These plans are not set in stone; you should revisit them annually and revise them based on current events and understandings.  But write them down.  It will help you focus your activities on both the family and business side, and it will eliminate surprises and misunderstandings down the road that hurt feelings and threaten to tear your family and business apart.

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In 100 Words: Strategic Retreat? More Like Strategic Advance.

Monday, November 1st, 2010 by Troy Schrock

This is the time for annual planning sessions, and many business leaders are pulling their teams together for a strategic retreat.  But why do we call it a retreat?  Retreat is a negative word synonymous with withdraw, relinquish, and concede.  Is that your frame of mind as your organization plans the coming year?  I don’t think so.

Forget the retreat.  Lead your organization on a strategic advance.  Plan how to advance your purpose and achieve your goals.  Assess your current position, identify the target, and push forward.  That’s what you really hope to do, so call it what it is.

“There are risks and costs to a program of action.  But they are far less than the long-range risks and costs of comfortable inaction.”  (John F. Kennedy)

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Generate Higher Financial Results!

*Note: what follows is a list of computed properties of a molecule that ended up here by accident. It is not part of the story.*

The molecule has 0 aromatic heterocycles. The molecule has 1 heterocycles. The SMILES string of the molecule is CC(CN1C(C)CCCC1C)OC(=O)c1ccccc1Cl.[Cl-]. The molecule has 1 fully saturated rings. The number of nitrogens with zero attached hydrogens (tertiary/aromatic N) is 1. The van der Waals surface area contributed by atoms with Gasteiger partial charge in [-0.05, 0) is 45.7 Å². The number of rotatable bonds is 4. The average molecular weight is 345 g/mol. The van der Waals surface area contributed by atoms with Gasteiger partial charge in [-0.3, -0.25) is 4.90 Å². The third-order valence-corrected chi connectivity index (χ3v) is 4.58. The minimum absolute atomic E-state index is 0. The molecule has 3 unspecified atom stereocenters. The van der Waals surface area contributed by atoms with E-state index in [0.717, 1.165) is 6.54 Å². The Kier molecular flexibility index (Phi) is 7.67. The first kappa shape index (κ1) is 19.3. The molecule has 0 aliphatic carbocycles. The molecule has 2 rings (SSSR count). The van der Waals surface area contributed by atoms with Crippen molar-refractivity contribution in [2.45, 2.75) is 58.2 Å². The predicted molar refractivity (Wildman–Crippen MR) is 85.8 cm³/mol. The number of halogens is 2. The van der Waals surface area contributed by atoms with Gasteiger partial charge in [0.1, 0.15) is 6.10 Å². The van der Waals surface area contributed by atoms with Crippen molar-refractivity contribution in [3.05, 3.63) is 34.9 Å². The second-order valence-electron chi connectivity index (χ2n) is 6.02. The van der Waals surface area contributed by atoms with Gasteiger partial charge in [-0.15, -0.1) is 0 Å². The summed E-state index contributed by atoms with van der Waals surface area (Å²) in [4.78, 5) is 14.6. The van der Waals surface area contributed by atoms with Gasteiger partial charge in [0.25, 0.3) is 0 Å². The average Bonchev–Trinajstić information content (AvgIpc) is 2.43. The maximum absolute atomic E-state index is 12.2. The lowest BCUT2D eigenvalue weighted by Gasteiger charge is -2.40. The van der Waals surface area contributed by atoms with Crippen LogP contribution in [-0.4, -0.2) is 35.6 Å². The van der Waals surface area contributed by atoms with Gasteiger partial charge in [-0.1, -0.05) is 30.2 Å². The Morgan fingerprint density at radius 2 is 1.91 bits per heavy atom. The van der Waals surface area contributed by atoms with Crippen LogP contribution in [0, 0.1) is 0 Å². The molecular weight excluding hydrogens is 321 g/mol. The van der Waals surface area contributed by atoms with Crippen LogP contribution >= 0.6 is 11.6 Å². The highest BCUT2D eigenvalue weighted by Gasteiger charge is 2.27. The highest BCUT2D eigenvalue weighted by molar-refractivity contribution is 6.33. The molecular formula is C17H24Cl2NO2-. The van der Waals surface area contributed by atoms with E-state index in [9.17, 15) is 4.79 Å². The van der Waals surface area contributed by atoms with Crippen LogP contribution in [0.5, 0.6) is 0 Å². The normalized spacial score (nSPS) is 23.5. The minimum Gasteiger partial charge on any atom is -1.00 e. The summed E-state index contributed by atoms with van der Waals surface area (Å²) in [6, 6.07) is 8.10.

Wednesday, July 21st, 2010 by Ellen Bryson

Most business owners think of strategic planning as an annual event. If your business is growing at a rate of 15% or less per year this would be an accurate assessment. However, if your business is growing between 20% and 100% per year, it’s time to readjust your thinking. Companies with growth rates in this range need to be planning, and re-evaluating their strategy every 90 days. A quarter takes on the significance of a year.

Studies show that leadership teams spend approximately 80% of their time focused on operational issues, which typically account for less than 20% of a company’s long term value.  Unless operations are aligned with your strategy, you will be wasting valuable time and money and will not be building long-term value in your company.

The most successful companies develop a process that can help gain clarity and focus while aligning the organization around vision and strategy.  The basic premise shifts executive team focus from operational issues to strategic priorities and decision making.

Here’s how the process might look:

1.  Develop a strategic plan with three year, one year and 90-day priorities.

2.  Communicate the plan throughout the organization.

3.  Utilize a meeting framework to drive results, define accountabilities for the week, month, quarter and year.

4.  Accomplish 3 to 5 priorities every 90 days. Set new priorities for the next 90 days. Expect results.

5.  Identify and measure (at least weekly) your top 3 to 5 business drivers.

6.  Align company from top to bottom around strategy. Make sure your human systems such as recruiting, interviewing, hiring, managing, and rewarding align with your strategy.

7.  Develop leaders within your company by utilizing real business problems that arise in executing strategy as team building opportunities.

It is a proven fact that companies that focus on strategy generate significantly higher financial results and higher rates of growth than their competitors.